WEDNESDAY, Jan. 28, 2015 (HealthDay News) -- The number of measles cases linked to the outbreak at Disney amusement parks in southern California has reached 87, health officials are reporting.
The California Department of Public Health said Monday that the vast majority of infections -- 73 -- are in California. The rest are in Arizona, Colorado, Nebraska, Oregon, Utah, Washington and Mexico, the Associated Press reported Wednesday.
Most of those people hadn't gotten the measles-mumps-rubella -- or MMR -- vaccine, officials said.
In related news, the Arizona Republic reported Wednesday that two new cases of measles have been confirmed in the state, and local public health officials worry that hundreds more people may have been exposed to the highly infectious disease this month.
The outbreak has reached "a critical point," said Will Humble, director of the Arizona Department of Health Services, adding that it could be far worse than the state's last measles outbreak in 2008, the newspaper reported.
"I am certain we will have more just based on the sheer number of people exposed this time," he said.
"Patient zero" -- or the source of the initial infections -- was probably either a resident of a country where measles is widespread or a Californian who traveled abroad and brought the virus back to the United States, the AP reported.
The outbreak is occurring 15 years after measles was declared eliminated in the United States. But the new outbreak illustrates how quickly a resurgence of the disease can occur.
And health experts explain the California outbreak simply.
"This outbreak is occurring because a critical number of people are choosing not to vaccinate their children," said Dr. Paul Offit, director of the Vaccine Education Center and an attending physician at The Children's Hospital of Philadelphia's Division of Infectious Diseases.
"Parents are not scared of the disease" because they've never seen it, Offit said. "And, to a lesser extent, they have these unfounded concerns about vaccines. But the big reason is they don't fear the disease."
The American Academy of Pediatrics recommended last week that all parents vaccinate their children against measles.
Dr. Yvonne Maldonado, vice chair of the academy's Committee on Infectious Diseases, said: "Delaying vaccination leaves children vulnerable to measles when it is most dangerous to their development, and it also affects the entire community. We see measles spreading most rapidly in communities with higher rates of delayed or missed vaccinations. Declining vaccination for your child puts other children at risk, including infants who are too young to be vaccinated, and children who are especially vulnerable due to certain medications they're taking."
The United States declared measles eliminated from the country in 2000. This meant the disease was no longer native to the United States. The country was able to eliminate measles because of effective vaccination programs and a public health system for detecting and responding to measles cases and outbreaks, according to the U.S. Centers for Disease Control and Prevention.
But in the intervening years, a small but growing number of parents have chosen not to have their children vaccinated, due largely to what infectious-disease experts call mistaken fears about childhood vaccines.
Researchers have found that past outbreaks of vaccine-preventable diseases are more likely in places where there are clusters of parents who refuse to have their children vaccinated, said Saad Omer, an associate professor of global health, epidemiology and pediatrics at Emory University School of Public Health and Emory Vaccine Center, in Atlanta.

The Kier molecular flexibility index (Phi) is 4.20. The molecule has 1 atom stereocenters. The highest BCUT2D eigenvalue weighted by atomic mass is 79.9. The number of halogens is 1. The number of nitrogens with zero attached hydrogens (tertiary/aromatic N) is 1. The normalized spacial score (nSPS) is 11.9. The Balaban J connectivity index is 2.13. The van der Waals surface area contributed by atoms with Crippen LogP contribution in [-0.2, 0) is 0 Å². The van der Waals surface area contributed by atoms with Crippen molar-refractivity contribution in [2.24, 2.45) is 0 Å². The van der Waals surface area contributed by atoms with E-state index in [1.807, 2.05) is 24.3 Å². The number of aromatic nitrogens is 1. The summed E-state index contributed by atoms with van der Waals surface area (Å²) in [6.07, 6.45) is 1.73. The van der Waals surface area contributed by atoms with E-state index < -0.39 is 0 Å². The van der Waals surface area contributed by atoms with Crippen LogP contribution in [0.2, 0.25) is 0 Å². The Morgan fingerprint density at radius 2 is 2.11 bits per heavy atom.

"Vaccine refusals" refer to exemptions to school immunization requirements that parents can obtain on the basis of their personal or religious beliefs.
"California is one of the states with some of the highest rates in the country in terms of exemptions, and also there's a substantial clustering of refusals there," Omer said. "Perceptions regarding vaccine safety have a slightly higher contribution to vaccine refusal, but they are not the only reason parents don't vaccinate."
Other reasons include the belief that their children will not catch the disease, the disease is not very severe and the vaccine is not effective, Omer noted.
A big contributing factor to the parents' continuing concerns about vaccine safety was a 1998 fraudulent paper published and later retracted in the medical journal The Lancet. The study falsely suggested a link between the measles-mumps-rubella vaccine and autism. The lead author of that paper, Andrew Wakefield, has since lost his medical license for having falsified his data.
Several dozen studies and a report from the Institute of Medicine have since found no link between autism and any vaccines, including the MMR vaccine.
The American Academy of Pediatrics, the U.S. Centers for Disease Control and Prevention and the American Academy of Family Physicians all recommend that children receive the MMR vaccine at age 12 to 15 months, and again at 4 to 6 years.
The most common side effects of the MMR vaccine are a fever and occasionally a mild rash. Some children may experience seizures from the fever, but experts say these seizures have no long-term negative effects.
Measles is one of the most contagious of human diseases. The airborne virus can linger in an area up to two hours after an infected person leaves, and approximately 90 percent of people without immunity will become sick if exposed to the virus.
Serious complications from measles can include pneumonia and encephalitis, which can lead to long-term deafness or brain damage. An estimated one in 5,000 cases will result in death, according to Offit.
Visit the U.S. Centers for Disease Control and Prevention for more on the measles.